[PATCH v2 0/4] PM / Domains: Fix race conditions during boot

Kevin Hilman khilman at kernel.org
Thu Oct 2 18:14:42 PDT 2014

Ulf, Rafael,

Ulf Hansson <ulf.hansson at linaro.org> writes:

> When there are more than one device in a PM domain these will obviously
> be probed at different times. Depending on timing and the implemented
> support for runtime PM in a driver/subsystem, genpd may be advised to
> power off a PM domain after a successful probe sequence.
> Ideally we should have relied on the driver/subsystem, through runtime
> PM, to bring their device's PM domain into powered state prior doing
> probing if such requirement exist.

I think I've stumbled on a related problem, or maybe the same one.

Even if platform-specific init code has initialized a device with
pm_runtime_set_active(), it seems that the genpd domain can still
power off before before all of its devices are probed.

This is because pm_genpd_poweroff() requires there to be a driver
when it's checking if a device is pm_runtime_suspended() which will not
be the case if the driver has not been probed yet.

Consider this case: There are several devices in the domain that haven't
been probed yet (dev->driver == NULL), but have been marked with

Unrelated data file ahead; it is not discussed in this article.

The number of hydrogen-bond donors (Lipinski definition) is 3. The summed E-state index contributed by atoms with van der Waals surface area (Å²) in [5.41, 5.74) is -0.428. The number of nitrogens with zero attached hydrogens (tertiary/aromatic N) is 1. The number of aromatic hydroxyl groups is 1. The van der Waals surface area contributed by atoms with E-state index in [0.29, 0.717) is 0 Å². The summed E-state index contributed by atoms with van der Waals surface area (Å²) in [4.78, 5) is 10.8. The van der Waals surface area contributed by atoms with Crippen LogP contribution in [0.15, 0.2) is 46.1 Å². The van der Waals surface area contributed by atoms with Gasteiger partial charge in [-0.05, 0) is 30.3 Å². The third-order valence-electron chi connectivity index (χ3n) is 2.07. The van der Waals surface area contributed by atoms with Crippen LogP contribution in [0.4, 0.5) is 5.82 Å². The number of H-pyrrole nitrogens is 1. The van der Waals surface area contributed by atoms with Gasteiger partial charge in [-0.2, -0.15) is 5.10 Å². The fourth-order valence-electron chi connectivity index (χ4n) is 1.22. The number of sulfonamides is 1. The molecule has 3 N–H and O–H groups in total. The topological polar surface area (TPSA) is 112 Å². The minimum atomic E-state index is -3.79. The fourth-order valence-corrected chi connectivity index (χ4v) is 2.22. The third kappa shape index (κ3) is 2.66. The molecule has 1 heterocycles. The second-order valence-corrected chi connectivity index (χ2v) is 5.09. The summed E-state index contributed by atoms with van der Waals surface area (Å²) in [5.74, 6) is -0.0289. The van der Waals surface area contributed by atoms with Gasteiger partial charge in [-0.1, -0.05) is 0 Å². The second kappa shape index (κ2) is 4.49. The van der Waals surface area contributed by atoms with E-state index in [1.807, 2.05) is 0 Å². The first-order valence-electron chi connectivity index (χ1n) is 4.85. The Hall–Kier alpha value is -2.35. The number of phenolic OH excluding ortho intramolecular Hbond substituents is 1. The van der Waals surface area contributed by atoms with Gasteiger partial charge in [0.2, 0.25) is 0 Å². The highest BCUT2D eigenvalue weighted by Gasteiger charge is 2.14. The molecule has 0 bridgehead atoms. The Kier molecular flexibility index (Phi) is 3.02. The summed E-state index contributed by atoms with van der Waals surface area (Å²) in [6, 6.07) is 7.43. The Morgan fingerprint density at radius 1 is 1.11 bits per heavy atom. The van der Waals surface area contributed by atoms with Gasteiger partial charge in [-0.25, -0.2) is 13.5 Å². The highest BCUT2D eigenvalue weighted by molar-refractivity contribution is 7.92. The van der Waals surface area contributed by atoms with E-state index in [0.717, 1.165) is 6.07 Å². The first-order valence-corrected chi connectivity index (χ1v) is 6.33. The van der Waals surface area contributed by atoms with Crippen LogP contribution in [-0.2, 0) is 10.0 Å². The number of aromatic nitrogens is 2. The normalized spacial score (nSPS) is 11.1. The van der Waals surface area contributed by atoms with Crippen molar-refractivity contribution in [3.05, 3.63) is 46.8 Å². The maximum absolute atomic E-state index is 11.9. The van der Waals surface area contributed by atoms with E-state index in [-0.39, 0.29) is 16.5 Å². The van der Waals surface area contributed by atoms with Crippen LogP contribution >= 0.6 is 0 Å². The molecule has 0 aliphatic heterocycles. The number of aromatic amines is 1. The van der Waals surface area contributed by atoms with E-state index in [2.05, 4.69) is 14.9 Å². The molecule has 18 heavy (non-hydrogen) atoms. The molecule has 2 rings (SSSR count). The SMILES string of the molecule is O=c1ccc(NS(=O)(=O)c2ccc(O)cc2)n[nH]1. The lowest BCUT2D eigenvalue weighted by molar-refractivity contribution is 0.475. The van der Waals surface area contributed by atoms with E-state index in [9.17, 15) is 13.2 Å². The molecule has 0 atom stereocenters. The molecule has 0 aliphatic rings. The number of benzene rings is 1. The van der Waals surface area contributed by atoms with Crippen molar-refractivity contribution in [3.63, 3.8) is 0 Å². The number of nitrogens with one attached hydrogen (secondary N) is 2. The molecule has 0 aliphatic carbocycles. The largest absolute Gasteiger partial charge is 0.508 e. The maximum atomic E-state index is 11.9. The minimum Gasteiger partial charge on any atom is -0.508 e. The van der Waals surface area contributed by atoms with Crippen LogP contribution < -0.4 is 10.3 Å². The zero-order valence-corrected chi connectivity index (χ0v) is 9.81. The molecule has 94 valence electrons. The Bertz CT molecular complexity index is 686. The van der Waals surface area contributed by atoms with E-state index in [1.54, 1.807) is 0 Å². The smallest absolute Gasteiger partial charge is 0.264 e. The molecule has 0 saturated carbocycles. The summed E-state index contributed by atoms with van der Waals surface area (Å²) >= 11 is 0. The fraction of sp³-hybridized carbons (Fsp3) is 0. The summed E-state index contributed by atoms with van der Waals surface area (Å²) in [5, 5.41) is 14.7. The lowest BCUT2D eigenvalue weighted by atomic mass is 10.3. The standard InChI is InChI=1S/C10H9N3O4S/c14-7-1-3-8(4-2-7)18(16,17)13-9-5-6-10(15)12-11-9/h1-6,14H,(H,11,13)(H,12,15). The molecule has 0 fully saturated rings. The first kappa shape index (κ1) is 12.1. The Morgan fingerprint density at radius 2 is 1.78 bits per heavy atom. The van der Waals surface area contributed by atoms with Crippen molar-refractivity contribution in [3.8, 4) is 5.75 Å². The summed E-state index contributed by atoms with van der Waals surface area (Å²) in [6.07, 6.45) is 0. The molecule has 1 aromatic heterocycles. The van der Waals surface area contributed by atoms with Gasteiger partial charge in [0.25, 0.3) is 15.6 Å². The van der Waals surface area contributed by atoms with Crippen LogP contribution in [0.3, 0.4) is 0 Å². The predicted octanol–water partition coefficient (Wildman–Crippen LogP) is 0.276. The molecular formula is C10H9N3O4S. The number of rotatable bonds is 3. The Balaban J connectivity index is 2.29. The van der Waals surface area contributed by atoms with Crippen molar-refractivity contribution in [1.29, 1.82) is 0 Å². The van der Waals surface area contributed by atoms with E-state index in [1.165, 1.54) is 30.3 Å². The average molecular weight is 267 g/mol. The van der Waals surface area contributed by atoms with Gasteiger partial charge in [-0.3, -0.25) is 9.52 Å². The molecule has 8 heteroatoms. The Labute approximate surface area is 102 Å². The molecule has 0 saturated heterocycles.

pm_runtime_set_active() + _get_noresume(), so pm_runtime_suspended() == false.  

Then, one of devices is in the domain is probed, and during the probe it
does a _get_sync(), sets some stuff up, and then does _put_sync().
After the probe, because of the _put_sync(), the genpd
->runtime_suspend() will be triggered, causing it to attempt a
_genpd_poweroff().  Since the rest of the devices in the domain haven't
(yet) been probed, their dev->driver pointers are all still NULL, so the
pm_runtime_suspended() check will not be attempted for them.

The result is that the genpd will poweroff after the first device is
probed, but before the others have had a chance to probe, which is not
exactly desired behavior for a genpd that has been initialized as
powered on.

With the hack below[1], I'm able to avoid that problem, but am not
completely sure yet if this is safe in general.

Rafael, do you remember why that check for dev->driver is needed?
Without digging deeper (which I'll do tomorrow), seems to me that
checking pm_runtime_suspended() on devices without drivers is a
reasonable thing to do since they can be initailzed by platform code
before they are probed.   If you think this is OK, I'll cook up a real
patch with a changelog.

Ulf, I'm not sure if this is the same problem you're having, but do you
think this would solve your problem if the drivers are properly


diff --git a/drivers/base/power/domain.c b/drivers/base/power/domain.c
index 568bf3172bef..17b0d9466d98 100644
--- a/drivers/base/power/domain.c
+++ b/drivers/base/power/domain.c
@@ -471,7 +471,7 @@ static int pm_genpd_poweroff(struct
generic_pm_domain *genpd)
                if (stat > PM_QOS_FLAGS_NONE)
                        return -EBUSY;

-               if (pdd->dev->driver && (!pm_runtime_suspended(pdd->dev)
+               if ((!pm_runtime_suspended(pdd->dev)
                    || pdd->dev->power.irq_safe))

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